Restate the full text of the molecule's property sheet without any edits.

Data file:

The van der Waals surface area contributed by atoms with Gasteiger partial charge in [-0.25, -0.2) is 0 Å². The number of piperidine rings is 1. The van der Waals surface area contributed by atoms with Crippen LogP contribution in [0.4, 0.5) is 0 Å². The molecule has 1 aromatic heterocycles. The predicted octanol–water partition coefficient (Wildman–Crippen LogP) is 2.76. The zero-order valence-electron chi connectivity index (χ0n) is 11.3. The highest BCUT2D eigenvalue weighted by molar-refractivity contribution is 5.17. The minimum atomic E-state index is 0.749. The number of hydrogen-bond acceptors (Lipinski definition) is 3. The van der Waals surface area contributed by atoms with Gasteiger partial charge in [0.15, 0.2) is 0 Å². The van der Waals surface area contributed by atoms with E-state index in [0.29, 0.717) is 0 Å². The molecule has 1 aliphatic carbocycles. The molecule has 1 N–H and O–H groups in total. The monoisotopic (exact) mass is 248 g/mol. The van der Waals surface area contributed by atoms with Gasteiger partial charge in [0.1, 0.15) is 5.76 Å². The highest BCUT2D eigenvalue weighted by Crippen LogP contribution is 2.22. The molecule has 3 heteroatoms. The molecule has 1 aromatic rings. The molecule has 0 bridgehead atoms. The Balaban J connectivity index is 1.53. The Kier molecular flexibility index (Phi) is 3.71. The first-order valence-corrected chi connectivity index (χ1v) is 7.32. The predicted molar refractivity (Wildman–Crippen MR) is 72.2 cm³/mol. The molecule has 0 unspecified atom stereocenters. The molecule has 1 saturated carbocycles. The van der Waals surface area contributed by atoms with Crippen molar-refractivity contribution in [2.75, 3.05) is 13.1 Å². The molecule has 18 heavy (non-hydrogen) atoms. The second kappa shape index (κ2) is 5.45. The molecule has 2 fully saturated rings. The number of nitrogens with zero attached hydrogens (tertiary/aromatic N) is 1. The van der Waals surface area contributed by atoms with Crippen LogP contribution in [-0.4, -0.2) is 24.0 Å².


The van der Waals surface area contributed by atoms with Gasteiger partial charge in [-0.25, -0.2) is 0 Å². The number of piperidine rings is 1. The van der Waals surface area contributed by atoms with Crippen LogP contribution in [0.4, 0.5) is 0 Å². The molecule has 1 aromatic heterocycles. The predicted octanol–water partition coefficient (Wildman–Crippen LogP) is 2.76. The zero-order valence-electron chi connectivity index (χ0n) is 11.3. The highest BCUT2D eigenvalue weighted by molar-refractivity contribution is 5.17. The minimum atomic E-state index is 0.749. The number of hydrogen-bond acceptors (Lipinski definition) is 3. The van der Waals surface area contributed by atoms with Gasteiger partial charge in [0.15, 0.2) is 0 Å². The van der Waals surface area contributed by atoms with E-state index in [0.29, 0.717) is 0 Å². The molecule has 1 aliphatic carbocycles. The molecule has 1 N–H and O–H groups in total. The monoisotopic (exact) mass is 248 g/mol. The van der Waals surface area contributed by atoms with Gasteiger partial charge in [0.1, 0.15) is 5.76 Å². The highest BCUT2D eigenvalue weighted by Crippen LogP contribution is 2.22. The molecule has 3 heteroatoms. The molecule has 1 aromatic rings. The molecule has 0 bridgehead atoms. The Balaban J connectivity index is 1.53. The Kier molecular flexibility index (Phi) is 3.71. The first-order valence-corrected chi connectivity index (χ1v) is 7.32. The predicted molar refractivity (Wildman–Crippen MR) is 72.2 cm³/mol. The molecule has 0 unspecified atom stereocenters. The molecule has 1 saturated carbocycles. The van der Waals surface area contributed by atoms with Crippen molar-refractivity contribution in [2.75, 3.05) is 13.1 Å². The molecule has 18 heavy (non-hydrogen) atoms. The second kappa shape index (κ2) is 5.45. The molecule has 2 fully saturated rings. The number of nitrogens with zero attached hydrogens (tertiary/aromatic N) is 1. The van der Waals surface area contributed by atoms with Crippen LogP contribution in [-0.4, -0.2) is 24.0 Å².